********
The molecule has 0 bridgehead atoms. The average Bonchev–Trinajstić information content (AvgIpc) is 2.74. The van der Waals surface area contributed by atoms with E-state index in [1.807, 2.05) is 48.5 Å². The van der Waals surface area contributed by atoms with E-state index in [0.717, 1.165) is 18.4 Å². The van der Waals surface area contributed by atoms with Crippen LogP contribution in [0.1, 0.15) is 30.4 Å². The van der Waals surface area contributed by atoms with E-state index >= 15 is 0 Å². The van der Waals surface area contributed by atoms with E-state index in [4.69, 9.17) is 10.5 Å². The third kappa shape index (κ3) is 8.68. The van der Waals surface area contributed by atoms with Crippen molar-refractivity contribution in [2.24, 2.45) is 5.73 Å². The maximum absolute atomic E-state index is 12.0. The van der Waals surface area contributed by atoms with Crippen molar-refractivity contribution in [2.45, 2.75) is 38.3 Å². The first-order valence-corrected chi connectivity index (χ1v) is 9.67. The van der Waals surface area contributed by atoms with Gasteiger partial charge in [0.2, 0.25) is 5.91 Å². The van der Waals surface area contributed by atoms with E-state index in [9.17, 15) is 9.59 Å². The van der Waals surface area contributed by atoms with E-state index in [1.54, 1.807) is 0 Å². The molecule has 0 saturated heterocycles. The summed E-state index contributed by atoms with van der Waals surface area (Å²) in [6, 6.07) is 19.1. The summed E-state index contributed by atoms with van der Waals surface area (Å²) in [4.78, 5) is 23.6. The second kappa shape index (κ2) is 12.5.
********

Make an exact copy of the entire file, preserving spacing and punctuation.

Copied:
The molecule has 0 bridgehead atoms. The average Bonchev–Trinajstić information content (AvgIpc) is 2.74. The van der Waals surface area contributed by atoms with E-state index in [1.807, 2.05) is 48.5 Å². The van der Waals surface area contributed by atoms with E-state index in [0.717, 1.165) is 18.4 Å². The van der Waals surface area contributed by atoms with Crippen LogP contribution in [0.1, 0.15) is 30.4 Å². The van der Waals surface area contributed by atoms with E-state index >= 15 is 0 Å². The van der Waals surface area contributed by atoms with E-state index in [4.69, 9.17) is 10.5 Å². The third kappa shape index (κ3) is 8.68. The van der Waals surface area contributed by atoms with Crippen molar-refractivity contribution in [2.24, 2.45) is 5.73 Å². The maximum absolute atomic E-state index is 12.0. The van der Waals surface area contributed by atoms with Crippen molar-refractivity contribution in [2.45, 2.75) is 38.3 Å². The first-order valence-corrected chi connectivity index (χ1v) is 9.67. The van der Waals surface area contributed by atoms with Gasteiger partial charge in [0.2, 0.25) is 5.91 Å². The van der Waals surface area contributed by atoms with E-state index in [9.17, 15) is 9.59 Å². The van der Waals surface area contributed by atoms with E-state index in [1.54, 1.807) is 0 Å². The molecule has 0 saturated heterocycles. The summed E-state index contributed by atoms with van der Waals surface area (Å²) in [6, 6.07) is 19.1. The summed E-state index contributed by atoms with van der Waals surface area (Å²) in [4.78, 5) is 23.6. The second kappa shape index (κ2) is 12.5.